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Business Cycle Indicators, June 26th

Summary:
Big positive numbers for growth — but remember the level matters. Figure 1: Nonfarm payroll employment (blue), industrial production (red), personal income excluding transfers in Ch.2012$ (green), manufacturing and trade sales in Ch.2012$ (black), and monthly GDP in Ch.2012$ (pink), all log normalized to 2019M02=0. Source: BLS, Federal Reserve, BEA, via FRED, Macroeconomic Advisers (6/26 release), Bloomberg, and author’s calculations. Notice we don’t have manufacturing and trade sales through May, just through April. In fact, that number won’t be released until July 16th. However, we can guess for a substantial rebound in May, given the historical correlation between manufacturing and trade sales and retail sales ex.-food services. Figure 2: Manufacturing and trade sales in Ch.2012$

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Big positive numbers for growth — but remember the level matters.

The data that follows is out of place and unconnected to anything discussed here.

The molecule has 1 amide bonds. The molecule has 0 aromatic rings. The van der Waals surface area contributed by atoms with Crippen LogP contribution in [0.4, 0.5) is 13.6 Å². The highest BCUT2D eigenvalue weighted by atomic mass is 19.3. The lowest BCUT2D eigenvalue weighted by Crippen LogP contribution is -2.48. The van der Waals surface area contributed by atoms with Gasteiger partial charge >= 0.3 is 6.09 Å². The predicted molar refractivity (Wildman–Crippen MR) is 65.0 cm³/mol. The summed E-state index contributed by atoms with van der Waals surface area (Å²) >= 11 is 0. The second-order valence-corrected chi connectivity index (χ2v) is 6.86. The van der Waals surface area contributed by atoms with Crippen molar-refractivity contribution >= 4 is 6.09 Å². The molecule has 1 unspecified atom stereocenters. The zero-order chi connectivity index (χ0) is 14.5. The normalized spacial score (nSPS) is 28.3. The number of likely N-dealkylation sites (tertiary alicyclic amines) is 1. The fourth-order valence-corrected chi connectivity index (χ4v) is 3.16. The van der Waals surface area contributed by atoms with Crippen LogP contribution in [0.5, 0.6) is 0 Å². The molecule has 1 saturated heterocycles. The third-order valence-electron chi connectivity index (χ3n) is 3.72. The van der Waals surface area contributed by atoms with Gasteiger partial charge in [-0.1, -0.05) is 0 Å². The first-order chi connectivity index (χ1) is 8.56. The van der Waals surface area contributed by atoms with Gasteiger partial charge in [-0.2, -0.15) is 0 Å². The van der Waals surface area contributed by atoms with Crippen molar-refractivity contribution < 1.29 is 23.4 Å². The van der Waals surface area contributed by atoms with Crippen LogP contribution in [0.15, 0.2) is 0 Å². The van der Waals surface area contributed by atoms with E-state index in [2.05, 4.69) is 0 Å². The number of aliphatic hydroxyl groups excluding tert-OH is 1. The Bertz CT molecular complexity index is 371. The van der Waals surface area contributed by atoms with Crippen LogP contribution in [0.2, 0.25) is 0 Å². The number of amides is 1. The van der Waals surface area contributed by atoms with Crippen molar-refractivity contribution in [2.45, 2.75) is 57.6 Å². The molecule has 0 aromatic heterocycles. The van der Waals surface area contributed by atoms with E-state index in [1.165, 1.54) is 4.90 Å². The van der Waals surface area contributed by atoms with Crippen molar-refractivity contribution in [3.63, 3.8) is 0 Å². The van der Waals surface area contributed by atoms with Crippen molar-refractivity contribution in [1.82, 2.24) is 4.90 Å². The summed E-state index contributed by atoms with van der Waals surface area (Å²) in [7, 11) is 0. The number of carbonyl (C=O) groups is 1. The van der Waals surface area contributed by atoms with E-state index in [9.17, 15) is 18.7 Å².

Business Cycle Indicators, June 26th

Figure 1: Nonfarm payroll employment (blue), industrial production (red), personal income excluding transfers in Ch.2012$ (green), manufacturing and trade sales in Ch.2012$ (black), and monthly GDP in Ch.2012$ (pink), all log normalized to 2019M02=0. Source: BLS, Federal Reserve, BEA, via FRED, Macroeconomic Advisers (6/26 release), Bloomberg, and author’s calculations.

Notice we don’t have manufacturing and trade sales through May, just through April. In fact, that number won’t be released until July 16th. However, we can guess for a substantial rebound in May, given the historical correlation between manufacturing and trade sales and retail sales ex.-food services.

Business Cycle Indicators, June 26th

Figure 2: Manufacturing and trade sales in Ch.2012$ (black), and real (CPI-deflated) retail sales excluding food services, FRED series RSXFS (teal), all log normalized to 2019M02=0. Source: BLS, Census, BEA, via FRED, and author’s calculations.

Menzie Chinn
He is Professor of Public Affairs and Economics at the University of Wisconsin, Madison

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